'Just do it now:' doctors encouraged to make offices accessible
Pending changes in Ontario may force accessibility standards for health care, but why wait?
Doctors' offices and clinics ought to make their facilities more accessible for Canadians with disabilities, a medical journal editor argues.
In 2012, about one in seven adults in Canada reported having a disability, which is expected to rise with an aging population. More than a quarter of those aged 65 to 74 are limited in their activities, which increases to 43 per cent among those 75 and older, Statistics Canada estimates.
In an editorial published in Monday's issue of the Canadian Medical Association Journal, titled, "Doing the right thing for our patients with disabilities," Dr. Diane Kelsall said it seems logical that doctors' offices would be barrier-free. Yet many patients face obstacles visiting their physician, which can exacerbate their health conditions.
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- How can P.E.I. be more accessible for people with disabilities?
Pending changes in Ontario may force accessibility standards for health care. But there are changes physicians can make now to help people with disabilities.
For instance, a recent study in eastern Ontario found only 15 per cent of practices had an adjustable bed.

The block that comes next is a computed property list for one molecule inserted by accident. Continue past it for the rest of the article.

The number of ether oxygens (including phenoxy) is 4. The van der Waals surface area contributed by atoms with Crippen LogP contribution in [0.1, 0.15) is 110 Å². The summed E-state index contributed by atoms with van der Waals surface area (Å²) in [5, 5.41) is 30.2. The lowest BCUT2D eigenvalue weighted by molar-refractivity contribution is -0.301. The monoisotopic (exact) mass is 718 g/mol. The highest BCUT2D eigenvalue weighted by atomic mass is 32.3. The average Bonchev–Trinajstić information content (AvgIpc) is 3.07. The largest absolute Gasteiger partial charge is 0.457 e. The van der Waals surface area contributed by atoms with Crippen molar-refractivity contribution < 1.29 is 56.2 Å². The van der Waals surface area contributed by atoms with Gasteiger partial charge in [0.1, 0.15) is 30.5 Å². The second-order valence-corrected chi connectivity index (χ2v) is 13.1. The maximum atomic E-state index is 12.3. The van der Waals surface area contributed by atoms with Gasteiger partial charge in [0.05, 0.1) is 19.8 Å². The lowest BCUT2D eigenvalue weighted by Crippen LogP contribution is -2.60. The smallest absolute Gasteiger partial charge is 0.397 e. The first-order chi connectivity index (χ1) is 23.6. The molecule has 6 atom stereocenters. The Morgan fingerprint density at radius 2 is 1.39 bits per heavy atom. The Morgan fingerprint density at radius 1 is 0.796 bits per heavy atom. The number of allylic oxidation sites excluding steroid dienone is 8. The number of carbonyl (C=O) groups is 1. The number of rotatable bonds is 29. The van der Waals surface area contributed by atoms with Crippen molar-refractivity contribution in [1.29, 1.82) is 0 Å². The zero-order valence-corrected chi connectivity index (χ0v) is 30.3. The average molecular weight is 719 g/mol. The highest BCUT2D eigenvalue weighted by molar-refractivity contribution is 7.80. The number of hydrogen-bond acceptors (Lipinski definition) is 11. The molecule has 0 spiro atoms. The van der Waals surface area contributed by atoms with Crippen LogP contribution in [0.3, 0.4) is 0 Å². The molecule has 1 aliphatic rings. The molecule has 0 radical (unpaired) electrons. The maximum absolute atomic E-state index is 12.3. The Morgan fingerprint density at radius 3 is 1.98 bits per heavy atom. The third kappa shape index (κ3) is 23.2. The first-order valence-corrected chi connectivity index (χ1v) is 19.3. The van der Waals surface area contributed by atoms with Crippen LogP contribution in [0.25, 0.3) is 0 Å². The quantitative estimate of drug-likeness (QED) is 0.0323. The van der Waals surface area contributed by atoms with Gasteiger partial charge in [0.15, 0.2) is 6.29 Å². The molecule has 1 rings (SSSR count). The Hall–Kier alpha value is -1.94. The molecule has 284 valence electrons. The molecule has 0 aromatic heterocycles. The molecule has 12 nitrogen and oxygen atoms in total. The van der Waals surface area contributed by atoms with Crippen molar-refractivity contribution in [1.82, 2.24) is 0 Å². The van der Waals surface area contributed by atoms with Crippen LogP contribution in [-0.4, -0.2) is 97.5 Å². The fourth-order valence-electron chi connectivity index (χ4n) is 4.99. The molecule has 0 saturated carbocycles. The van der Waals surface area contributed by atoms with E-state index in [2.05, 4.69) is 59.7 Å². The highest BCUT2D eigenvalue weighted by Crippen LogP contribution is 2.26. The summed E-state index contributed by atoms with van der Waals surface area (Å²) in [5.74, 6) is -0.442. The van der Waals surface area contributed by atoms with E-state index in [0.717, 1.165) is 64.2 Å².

Improving the physical environment with some simple changes could go a long way. For instance:
- Include a height-adjustable exam table.
- Provide a firm chair with armrests to help those who have trouble moving from a sitting to a standing position.
- Add a ramp with railings so patients who develop a disability don't search for a new doctor when they can't navigate entrance stairs.
- Make doors wide enough to accommodate scooters or wheelchairs.
- Add grab bars and emergency call bells in washrooms to make it less treacherous, such as for those providing a sample.
"We can wait for the ministries of health to tell us to do the right thing for our patients with disabilities — or we can just do it now," Kelsall, the journal's editor-in-chief, suggested.